4. Never make a team member uncomfortable.

Branson has frequently stated you can't take yourself too seriously and you should create a fun culture. In fact, Branson has been doing this since his first business venture, a student magazine called Student and during the early days of Virgin Music. How can you create a fun culture? You can start by being passionate, encouraging team members, and having an overall sense of fun in the workplace.

As Branson adds that, "It takes an engaged, motivated and committed workforce to deliver a first-class product or service and build a successful, sustainable enterprise."

Related: Richard Branson on Sticking Together in Times of Crisis

5. Don't point fingers.

When Virgin Atlantic had it's inaugural flight in 1984 the plane was forced to make an emergency landing just one minute into the flight due to an engine exploding. A couple of days later, Branson's banker arrived at his doorstep and informed Branson that he was pulling all funding for the airline. Initially, Branson was looking for someone to blame for the entire debacle. But he realized that as the leader it was up to him to handle the situation.

Instead of pointing fingers, like Branson could have done, you have to accept responsibility for finding a resolution regardless of who you could blame.

6. Don't back away from a debate.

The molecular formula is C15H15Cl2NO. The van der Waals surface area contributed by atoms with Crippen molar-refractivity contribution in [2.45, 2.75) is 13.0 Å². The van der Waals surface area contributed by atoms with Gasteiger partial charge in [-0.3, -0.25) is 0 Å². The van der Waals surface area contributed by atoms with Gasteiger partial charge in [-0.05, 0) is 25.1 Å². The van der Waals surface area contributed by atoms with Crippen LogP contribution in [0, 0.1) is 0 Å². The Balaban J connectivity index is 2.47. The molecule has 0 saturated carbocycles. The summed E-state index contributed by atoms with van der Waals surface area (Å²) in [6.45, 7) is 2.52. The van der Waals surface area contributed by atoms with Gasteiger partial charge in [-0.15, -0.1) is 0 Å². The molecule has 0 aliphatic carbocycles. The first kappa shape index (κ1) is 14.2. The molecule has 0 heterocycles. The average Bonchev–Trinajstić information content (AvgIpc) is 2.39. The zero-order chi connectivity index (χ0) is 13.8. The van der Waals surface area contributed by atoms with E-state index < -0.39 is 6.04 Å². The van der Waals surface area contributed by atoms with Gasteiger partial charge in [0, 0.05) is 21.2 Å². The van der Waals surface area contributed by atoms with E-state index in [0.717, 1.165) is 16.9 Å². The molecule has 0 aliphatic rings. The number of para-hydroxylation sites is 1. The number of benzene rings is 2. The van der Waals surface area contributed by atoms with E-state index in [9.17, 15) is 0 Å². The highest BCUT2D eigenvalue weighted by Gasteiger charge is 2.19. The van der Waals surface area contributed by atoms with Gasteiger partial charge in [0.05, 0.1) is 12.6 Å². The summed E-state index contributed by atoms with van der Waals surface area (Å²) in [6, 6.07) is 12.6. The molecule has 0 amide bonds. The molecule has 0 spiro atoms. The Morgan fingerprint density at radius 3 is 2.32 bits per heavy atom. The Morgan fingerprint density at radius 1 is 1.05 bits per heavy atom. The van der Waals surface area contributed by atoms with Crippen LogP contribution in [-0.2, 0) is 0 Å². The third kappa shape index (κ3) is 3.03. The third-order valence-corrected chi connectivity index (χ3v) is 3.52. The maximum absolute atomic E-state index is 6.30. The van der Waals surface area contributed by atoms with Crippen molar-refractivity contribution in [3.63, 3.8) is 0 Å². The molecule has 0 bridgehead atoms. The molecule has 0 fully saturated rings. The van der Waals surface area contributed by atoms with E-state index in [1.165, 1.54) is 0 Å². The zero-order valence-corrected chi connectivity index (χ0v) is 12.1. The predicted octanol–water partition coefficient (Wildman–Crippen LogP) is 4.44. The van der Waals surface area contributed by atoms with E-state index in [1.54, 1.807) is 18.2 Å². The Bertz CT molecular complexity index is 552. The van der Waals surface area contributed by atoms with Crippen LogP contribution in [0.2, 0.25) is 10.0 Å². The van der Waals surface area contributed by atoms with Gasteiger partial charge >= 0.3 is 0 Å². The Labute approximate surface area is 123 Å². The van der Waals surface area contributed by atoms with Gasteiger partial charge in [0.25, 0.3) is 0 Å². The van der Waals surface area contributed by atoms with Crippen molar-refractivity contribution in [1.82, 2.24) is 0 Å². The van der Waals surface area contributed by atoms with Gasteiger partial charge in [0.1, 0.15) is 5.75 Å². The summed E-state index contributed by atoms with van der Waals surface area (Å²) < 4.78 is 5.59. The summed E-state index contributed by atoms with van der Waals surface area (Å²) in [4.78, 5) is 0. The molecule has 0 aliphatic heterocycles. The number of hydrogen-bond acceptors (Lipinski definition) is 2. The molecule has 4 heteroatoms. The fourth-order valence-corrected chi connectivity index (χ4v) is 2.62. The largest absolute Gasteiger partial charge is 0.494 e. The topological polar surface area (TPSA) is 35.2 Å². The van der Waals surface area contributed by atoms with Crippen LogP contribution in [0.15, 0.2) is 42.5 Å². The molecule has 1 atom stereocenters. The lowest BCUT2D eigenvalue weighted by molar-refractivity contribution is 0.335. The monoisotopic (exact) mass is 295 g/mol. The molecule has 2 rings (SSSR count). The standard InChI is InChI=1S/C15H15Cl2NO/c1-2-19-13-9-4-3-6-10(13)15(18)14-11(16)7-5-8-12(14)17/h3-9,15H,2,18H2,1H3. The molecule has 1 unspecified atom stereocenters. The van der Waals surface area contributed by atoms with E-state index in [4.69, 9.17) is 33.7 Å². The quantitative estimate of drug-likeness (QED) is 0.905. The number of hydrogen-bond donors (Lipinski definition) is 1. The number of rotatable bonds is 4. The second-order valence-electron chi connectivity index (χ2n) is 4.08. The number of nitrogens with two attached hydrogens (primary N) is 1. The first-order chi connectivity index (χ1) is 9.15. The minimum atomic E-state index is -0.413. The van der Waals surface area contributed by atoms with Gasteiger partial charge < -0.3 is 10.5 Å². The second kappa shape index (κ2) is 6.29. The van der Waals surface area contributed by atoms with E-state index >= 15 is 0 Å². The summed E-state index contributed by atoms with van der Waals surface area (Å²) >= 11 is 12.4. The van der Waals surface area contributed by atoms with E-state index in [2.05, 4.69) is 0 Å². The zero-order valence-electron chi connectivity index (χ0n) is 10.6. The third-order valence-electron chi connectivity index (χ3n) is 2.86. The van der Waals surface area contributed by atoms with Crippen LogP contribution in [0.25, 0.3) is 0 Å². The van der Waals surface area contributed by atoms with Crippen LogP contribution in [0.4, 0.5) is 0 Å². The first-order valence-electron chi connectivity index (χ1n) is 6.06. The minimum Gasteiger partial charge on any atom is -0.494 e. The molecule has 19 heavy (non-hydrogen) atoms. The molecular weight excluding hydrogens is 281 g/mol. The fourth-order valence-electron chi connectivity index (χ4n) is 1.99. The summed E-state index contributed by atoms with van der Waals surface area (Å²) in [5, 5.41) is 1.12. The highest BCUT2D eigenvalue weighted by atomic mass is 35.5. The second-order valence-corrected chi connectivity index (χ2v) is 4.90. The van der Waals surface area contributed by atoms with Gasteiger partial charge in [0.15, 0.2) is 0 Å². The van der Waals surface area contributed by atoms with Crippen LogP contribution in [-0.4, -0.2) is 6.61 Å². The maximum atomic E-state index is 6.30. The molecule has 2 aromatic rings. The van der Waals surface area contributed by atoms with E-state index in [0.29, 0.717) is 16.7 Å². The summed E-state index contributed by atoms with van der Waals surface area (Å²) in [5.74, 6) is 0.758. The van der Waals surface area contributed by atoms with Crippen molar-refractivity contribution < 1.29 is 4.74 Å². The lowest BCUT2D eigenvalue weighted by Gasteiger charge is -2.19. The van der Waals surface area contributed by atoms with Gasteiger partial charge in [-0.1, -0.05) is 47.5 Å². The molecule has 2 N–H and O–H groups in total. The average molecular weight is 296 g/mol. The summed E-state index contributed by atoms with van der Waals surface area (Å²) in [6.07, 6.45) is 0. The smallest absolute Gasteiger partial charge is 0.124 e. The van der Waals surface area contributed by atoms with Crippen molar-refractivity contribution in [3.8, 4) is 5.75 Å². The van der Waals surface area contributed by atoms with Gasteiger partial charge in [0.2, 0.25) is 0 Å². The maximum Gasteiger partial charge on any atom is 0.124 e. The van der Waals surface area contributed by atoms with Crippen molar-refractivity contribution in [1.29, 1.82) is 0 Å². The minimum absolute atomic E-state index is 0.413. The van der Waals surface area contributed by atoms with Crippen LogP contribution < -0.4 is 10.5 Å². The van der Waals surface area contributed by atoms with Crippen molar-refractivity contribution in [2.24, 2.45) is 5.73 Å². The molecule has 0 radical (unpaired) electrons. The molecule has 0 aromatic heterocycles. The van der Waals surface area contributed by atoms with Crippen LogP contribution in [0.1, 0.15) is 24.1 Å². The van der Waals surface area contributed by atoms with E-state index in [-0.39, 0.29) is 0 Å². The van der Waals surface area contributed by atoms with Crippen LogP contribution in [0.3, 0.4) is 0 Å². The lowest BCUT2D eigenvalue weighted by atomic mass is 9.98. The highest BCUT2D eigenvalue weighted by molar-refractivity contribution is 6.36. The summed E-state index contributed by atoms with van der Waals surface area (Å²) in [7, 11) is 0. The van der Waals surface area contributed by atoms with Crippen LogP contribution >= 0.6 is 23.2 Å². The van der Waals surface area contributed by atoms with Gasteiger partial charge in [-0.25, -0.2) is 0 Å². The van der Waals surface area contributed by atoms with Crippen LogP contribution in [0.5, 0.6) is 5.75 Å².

"Over almost 50 years in business, I have learned that having a healthy debate about strategy and direction is vital if a business is to succeed, so I always encourage my colleagues to challenge me and speak up if they disagree with any of our group's plans," Branson said.

You're bound to have disagreements with partners and team members, but just because you don't see eye-to-eye doesn't mean that there has to be an argument or something drastic like a letting people go. Having a healthy debate gives each party a chance to voice their opinion and challenge each other.

Richard Branson is famous for saying "Screw it, let's do it." A man who always wants to go for it isn't someone to back off.

7. Don't be invisible.

You often you see Richard Branson out and about. Branson has made it his business to get out there with a notebook to meet employees and customers. He's recording their ideas and listening to what makes them happy.

Instead of sitting behind a desk all day locked up in an office, you need to get out there like and sell yourself. You're just not making your business known, you also gathering business ideas from people who have valuable input.

8. Never burn bridges.

Partnerships will dissolve. Employees will leave. That's just a part of the business world. That doesn't mean that things have to end on bad terms. Remember when Branson wore that flight attendant uniform? That's because he lost a bet to a former employee turned competitor.

Instead of burning bridges with a partner or team member, part ways as amicably as possible and wish them the best of luck. Not only is that the professional thing to do, it also leaves the door open for you to work together again in the future.

As one of the most successful businessmen in the world, there is plenty to learn from Richard Branson. These suggestions are just a few tips from the great man himself! Is there anything you would add?

Related: Richard Branson on the Value of Debate in Business Partnerships

Wavy Line
John Rampton

Entrepreneur Leadership Network VIP

Entrepreneur and Connector

John Rampton is an entrepreneur, investor and startup enthusiast. He is the founder of the calendar productivity tool Calendar.